On Wednesday July 9, The LEADER’s Network, a citywide coalition of clergy, along with family and friends of missing Austin youth Yasmine Acree, held a press conference at the Chicago Police Department’s 25th District headquarters. The purpose of the press conference was to speak out about CPD’s negligence in handling Yasmine’s case.

While our criticisms were not taken very well by police there, who insisted that more than 2,000 man hours has been spent on Yasmine’s case, it does not nullify the real possibility that officers may have blown this case in its most crucial first hours. We met with the 25th Dist. commander to discuss our concerns.

Yasmine was reported missing on Jan. 15, 2008. The investigating officer came by the family’s home, conducted an interrogation and completed his initial report. Even though Rose Starnes, Yasmine’s mother, told the officer that the padlock leading to the basement where Yasmine’s bedroom is had been cut and that there was a break-in, the lock was not confiscated by the investigating officer.

On Jan. 17, I arrived at the house accompanied by two other ministers, Rev. Marshall Hatch and Rev. James Missick. We were all astonished to see the padlock on the living room table still on the premises two days after a CPD investigator had been by the house.

On Jan. 18, I, along with other members of the community held a press conference at the 15th District Police Station to bring attention to Yasmine’s disappearance, and to ask all Chicagoans for help in a citywide search. It wasn’t until after that press event and a call of inquiry by a local pastor regarding the lock, that the lock was finally confiscated by the police. The lock was removed from their Austin home that Friday afternoon, Jan. 18, three days after the initial investigation, and plenty of time for any potential evidence to be compromised.

In our July 9, meeting with the 25th District we were told that the investigator that started on this case was reassigned three days into his investigation. The timing of the reassignment struck many of us as rather unusual. It strangely coincides with the same time that the lock was confiscated. Although the new lead detective and other officers are working hard on this case-and we are very grateful for their efforts-he is not the original investigating officer.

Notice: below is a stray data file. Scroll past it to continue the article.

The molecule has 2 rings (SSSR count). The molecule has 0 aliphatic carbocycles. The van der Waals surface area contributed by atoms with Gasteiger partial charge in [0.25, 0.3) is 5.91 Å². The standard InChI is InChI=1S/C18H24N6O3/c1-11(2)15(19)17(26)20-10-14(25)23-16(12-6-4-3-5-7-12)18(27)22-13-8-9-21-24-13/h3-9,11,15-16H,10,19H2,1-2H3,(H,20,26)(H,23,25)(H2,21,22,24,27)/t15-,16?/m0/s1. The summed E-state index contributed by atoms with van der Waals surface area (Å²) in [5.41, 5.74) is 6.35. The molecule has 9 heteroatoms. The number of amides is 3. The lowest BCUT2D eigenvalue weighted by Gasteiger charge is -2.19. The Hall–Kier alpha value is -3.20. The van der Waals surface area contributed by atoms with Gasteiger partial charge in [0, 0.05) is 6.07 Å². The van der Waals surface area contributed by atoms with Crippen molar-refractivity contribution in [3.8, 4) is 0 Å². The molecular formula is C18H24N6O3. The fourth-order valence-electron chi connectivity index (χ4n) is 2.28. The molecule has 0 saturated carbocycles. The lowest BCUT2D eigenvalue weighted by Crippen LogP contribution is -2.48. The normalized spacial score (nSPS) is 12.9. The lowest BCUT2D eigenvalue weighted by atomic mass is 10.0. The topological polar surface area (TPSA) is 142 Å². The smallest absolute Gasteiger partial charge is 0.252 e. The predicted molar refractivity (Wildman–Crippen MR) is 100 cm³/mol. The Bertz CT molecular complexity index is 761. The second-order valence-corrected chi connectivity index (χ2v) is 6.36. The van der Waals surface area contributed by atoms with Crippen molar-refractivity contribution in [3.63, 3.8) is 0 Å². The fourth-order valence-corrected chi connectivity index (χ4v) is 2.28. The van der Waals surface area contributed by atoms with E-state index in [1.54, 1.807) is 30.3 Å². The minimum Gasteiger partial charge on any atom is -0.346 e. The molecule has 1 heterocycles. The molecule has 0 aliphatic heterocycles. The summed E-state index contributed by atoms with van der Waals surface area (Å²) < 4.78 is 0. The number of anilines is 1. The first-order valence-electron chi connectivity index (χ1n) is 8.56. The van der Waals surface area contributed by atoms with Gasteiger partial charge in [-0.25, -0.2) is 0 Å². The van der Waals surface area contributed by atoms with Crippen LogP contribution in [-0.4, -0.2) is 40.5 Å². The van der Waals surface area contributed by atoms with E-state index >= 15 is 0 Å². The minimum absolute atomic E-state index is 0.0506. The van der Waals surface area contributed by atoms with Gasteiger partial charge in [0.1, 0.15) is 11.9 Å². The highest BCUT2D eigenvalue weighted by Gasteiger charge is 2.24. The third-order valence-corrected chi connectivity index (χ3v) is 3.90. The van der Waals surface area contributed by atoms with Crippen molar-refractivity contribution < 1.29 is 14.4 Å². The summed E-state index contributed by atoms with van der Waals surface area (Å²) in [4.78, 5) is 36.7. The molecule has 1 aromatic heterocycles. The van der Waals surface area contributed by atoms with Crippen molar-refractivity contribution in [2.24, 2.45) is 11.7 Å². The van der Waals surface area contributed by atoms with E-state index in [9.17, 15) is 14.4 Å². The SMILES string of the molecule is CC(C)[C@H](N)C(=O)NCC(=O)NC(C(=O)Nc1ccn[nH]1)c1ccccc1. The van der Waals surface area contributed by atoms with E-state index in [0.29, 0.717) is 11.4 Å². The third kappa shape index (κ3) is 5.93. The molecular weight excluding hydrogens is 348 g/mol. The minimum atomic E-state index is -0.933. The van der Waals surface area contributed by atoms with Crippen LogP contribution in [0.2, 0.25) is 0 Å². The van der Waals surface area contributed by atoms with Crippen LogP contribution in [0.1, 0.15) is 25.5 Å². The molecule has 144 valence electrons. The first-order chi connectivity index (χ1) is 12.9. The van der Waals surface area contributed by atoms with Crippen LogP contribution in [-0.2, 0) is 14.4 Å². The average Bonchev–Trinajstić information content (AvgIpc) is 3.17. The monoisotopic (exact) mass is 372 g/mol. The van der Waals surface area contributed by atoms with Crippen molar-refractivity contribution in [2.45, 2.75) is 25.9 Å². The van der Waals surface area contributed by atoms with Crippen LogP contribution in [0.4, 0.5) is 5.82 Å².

Many of us are familiar with a very harsh reality in Chicago when an officer “blows it.” It is not a surprise or abnormal when he then vanishes from the scene, if for no other reason but to protect him from the intense scrutiny from the merciless public and constant hounding from the media. It certainly would not be out of the question or unprecedented for this response to be a necessary move of damage control.

The Chicago Police unjustifiably continue to make the case of Yasmine that of a runaway, even with very little evidence to validate the claim. The fact is, she has never run away and you can’t find an adult that is active in her life who believes that she has. Yasmine receives accolades from youth leaders from her church, teachers from her school and from the North Lawndale YMCA where she was an active participant. They all have said emphatically that Yasmine does not fit the profile of a typical runaway.

On the night that Yasmine disappeared, her mother spent that night in Elgin with her grandchildren. At this particular time, she was renting a room to her former boyfriend. He was the last person to see Yasmine and he was also the one who discovered the forced entry and broken lock. We are unhappy with the reckless manner in which the police handled the initial stages of this investigation. They can put 10,000 hours in this case, but it can never overturn or eliminate the careless handling of the first hours of the investigation. Yasmine is an excellent student and has a loving personality. She certainly deserves more.